WSJ: Safari Loophole Allowed Google to Track Users via Ads

Over the last few weeks, Google's found itself at the receiving end of quite a bit of criticism regarding planned changes to its privacy policy. Now it seems the company is in hot water again. An article published in the Wall Street Journal has revealed that the search giant (along with several other ad networks) has been tracking iPhone and Mac users via Apple's Safari browser.

Here's what happened: Apple's Safari browser is set to block third-party cookies by default, accepting cookies only from sites that a user visits or interacts with. However, there is an exception to this rule that allows cookies if you interact with a form or advertisement in certain ways. The Journal reports that Google and other ad networks took advantage of this exception by using an invisible form and its +1 Google+ recommendation system. Essentially, Google allowed Safari users who had signed into Google+ to interact with DoubleClick ads using an embedded '+1' button. This would then send off an invisible form that would have Safari think the user had provided permission for cookies to be stored.

For its part, Google says that it used this workaround to enable signed-in users to give +1 votes to content, but was unaware that it inadvertently enabled the advertising cookies. The search giant has since disabled the feature. It said in a statement to Electronista that users who had opted out of its interest-based ad program (via Google's Ad Preferences Manager) were not affected by the work around. Check out the full statement below:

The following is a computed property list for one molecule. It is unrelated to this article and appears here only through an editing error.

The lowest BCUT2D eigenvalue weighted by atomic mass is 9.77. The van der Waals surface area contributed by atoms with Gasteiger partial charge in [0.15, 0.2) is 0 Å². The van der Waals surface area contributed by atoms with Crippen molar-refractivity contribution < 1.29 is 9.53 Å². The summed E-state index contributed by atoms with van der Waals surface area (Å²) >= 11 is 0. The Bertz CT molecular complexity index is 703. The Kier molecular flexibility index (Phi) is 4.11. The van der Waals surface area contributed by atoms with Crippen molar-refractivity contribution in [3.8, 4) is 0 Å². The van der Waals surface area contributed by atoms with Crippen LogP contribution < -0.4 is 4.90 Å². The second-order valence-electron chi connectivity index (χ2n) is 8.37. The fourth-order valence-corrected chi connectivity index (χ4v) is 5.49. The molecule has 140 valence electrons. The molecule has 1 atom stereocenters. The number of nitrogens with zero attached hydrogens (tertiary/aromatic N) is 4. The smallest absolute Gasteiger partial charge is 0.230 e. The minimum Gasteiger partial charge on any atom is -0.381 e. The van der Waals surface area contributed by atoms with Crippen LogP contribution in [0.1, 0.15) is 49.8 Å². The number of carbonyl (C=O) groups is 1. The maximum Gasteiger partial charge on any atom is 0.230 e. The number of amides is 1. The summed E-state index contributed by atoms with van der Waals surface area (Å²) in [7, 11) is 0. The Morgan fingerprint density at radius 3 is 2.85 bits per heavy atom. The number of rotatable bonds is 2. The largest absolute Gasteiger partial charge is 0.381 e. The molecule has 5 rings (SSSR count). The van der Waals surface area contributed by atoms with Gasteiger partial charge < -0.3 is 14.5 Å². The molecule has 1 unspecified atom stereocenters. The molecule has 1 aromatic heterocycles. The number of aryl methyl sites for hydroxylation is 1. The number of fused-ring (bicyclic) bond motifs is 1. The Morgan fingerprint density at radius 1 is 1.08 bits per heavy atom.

"The Journal mischaracterizes what happened and why. We used known Safari functionality to provide features that signed-in Google users had enabled. It’s important to stress that these advertising cookies do not collect personal information.

Google wasn't the only one using this loophole. The code, which was discovered by Stanford researcher Jonathan Mayer, was also used by Media Innovation Group, PointRoll, and Vibrant Media. However, Google is the most high-profile of the listed offenders, and with recent discussions over the search giant's attitude to user privacy, it's hardly surprising that is receiving more attention than others over this.

[UPDATE] Well, it's all fun and games until someone phones the FTC, isn't it? Ars reports that Consumer Watchdog has asked the Federal Trade Commission to investigate this issue. Specifically, they want to know if Google has violated a previous agreement with the FTC by tracking cookies in this way.

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